[Source: Arizona State Parks] — Pinal County’s first courthouse, built in 1878, has been slowly deteriorating since 2001 while Arizona State Parks has saved Heritage Fund monies to get the building repaired. Today all the buildings at the park closed in anticipation of the re-opening to the public. Structural stabilization of the historic adobe foundation had been slated for completion in 2009. “Unfortunately in recent years, the structural damage from rain has been so bad that we had to close the historic courthouse last October and staff started dismantling the exhibits in preparation of the renovations,” explained Chief of Operations, Janet Hawks. “We have been saving funds in the account so that we could finally repair the rock foundation, wide cracks in the adobe walls, crumbling wood porch, add support beams, and grade the site to prevent further destruction. The deterioration of the foundation poses a threat to the building. We sent bids for construction out last fall, but now everything is on hold until after our February 20th Board meeting,” she said.
Governor Ernest McFarland bought the Courthouse in 1974 and donated it to the State Parks department. Another facility behind the Courthouse was built later as a repository for his personal papers. In 1976 the state legislature did not allocate operating funds so the new Park’s opening date was pushed back. It wasn’t until March of 1977, during Arizona’s 20th anniversary, that McFarland State Park was opened to the public and later dedicated by Governor Bruce Babbitt.
For 32 years tourists and busloads of children have toured this State Park to experience Arizona’s history and learn how territorial justice was served. They also were taught about Florence’s World War II POW camps and about one of Arizona’s visionary’s, Governor McFarland, who created the State Parks system 52 years ago. Interpretive tours of the park feature the courtroom and judge’s chambers, the sheriff’s office, and the jail. The second story was used as a jury room and quarters for visiting lawmen. Most of the courthouses’ artifacts were moved out just recently, including McFarland’s personal papers. The papers will be transferred to the Arizona Library and Archives’ new state-of-the-art building in Phoenix where researchers will be able to more readily access them. The park staff, who have been preparing for the renovation, will be reassigned to other parks.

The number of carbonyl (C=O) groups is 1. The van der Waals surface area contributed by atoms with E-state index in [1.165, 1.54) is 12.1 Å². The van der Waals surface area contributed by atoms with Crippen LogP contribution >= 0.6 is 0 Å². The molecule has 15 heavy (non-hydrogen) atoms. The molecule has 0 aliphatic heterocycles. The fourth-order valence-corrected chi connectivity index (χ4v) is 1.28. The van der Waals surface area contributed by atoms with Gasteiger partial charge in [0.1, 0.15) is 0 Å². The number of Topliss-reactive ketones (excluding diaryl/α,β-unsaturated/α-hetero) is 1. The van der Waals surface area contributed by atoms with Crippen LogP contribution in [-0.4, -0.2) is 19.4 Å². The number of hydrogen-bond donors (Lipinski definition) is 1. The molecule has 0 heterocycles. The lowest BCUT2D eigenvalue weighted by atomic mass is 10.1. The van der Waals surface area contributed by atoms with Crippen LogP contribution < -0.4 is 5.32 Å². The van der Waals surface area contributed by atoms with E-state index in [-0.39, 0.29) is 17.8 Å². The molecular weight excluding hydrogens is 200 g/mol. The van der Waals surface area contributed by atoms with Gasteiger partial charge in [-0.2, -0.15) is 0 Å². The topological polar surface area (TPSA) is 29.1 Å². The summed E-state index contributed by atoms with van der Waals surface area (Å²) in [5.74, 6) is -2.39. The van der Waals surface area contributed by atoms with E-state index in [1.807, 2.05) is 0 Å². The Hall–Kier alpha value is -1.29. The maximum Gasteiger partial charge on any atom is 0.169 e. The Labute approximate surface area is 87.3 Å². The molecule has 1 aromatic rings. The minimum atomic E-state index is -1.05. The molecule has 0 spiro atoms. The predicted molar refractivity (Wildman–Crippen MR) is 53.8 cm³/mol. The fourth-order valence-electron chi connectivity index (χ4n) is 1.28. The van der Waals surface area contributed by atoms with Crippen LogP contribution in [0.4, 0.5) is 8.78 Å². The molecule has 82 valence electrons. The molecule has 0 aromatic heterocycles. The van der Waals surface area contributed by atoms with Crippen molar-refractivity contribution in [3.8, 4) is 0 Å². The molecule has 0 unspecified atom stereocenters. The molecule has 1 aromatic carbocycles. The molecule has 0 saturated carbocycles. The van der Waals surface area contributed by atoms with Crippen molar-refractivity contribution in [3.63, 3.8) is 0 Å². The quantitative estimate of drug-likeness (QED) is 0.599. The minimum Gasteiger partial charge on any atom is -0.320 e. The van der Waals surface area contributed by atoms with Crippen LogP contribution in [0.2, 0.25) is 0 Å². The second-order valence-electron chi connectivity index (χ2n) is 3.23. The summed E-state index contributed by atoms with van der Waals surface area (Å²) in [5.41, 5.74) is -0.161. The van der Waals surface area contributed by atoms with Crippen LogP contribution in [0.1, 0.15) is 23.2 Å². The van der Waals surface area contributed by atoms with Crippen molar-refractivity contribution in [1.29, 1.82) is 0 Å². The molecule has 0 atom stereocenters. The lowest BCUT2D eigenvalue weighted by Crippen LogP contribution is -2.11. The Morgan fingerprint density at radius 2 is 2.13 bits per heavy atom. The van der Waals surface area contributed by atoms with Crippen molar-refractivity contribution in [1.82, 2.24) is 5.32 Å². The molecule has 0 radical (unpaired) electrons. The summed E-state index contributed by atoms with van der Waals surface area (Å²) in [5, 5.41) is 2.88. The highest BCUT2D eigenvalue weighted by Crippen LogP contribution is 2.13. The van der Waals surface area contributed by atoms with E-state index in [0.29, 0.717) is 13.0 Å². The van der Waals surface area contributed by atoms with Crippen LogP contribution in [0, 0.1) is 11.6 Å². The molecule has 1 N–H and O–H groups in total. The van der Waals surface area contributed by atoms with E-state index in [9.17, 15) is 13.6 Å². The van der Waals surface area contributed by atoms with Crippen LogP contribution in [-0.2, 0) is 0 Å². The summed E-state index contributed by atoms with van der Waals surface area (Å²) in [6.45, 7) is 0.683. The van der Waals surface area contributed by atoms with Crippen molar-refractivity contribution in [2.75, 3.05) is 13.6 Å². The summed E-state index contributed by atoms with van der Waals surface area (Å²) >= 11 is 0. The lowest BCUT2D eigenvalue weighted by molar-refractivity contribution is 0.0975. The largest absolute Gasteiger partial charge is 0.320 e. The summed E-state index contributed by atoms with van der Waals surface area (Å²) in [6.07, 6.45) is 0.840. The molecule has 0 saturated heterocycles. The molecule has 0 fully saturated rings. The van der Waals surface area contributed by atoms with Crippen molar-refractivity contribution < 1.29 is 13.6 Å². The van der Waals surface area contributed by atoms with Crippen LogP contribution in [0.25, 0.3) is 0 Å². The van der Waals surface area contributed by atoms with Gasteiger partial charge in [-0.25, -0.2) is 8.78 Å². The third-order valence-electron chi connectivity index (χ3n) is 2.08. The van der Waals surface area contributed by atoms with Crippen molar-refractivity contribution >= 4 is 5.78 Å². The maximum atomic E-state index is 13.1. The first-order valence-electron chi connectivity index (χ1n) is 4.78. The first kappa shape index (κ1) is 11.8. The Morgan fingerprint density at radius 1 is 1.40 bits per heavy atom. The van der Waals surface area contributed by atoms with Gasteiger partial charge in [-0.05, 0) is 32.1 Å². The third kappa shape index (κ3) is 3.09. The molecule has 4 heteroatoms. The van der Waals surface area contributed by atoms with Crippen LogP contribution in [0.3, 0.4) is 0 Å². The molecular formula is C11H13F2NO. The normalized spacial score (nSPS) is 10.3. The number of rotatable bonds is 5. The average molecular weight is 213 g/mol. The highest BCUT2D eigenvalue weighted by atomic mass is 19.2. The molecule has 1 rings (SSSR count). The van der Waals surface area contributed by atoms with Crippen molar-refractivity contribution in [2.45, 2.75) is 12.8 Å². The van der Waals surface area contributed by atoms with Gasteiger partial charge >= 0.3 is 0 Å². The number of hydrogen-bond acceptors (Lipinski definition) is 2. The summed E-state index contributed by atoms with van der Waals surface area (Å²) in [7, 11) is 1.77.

A new interpretive plan will be introduced once the stabilization is completed. The focus for the new exhibits in the Courthouse will feature Arizona’s Territorial history and law and order. The 1882 jail will be reproduced within the courthouse building. New updated exhibits about Governor “Mac” McFarland and the World War II Florence POW camp will be displayed in the renovated museum and archives buildings.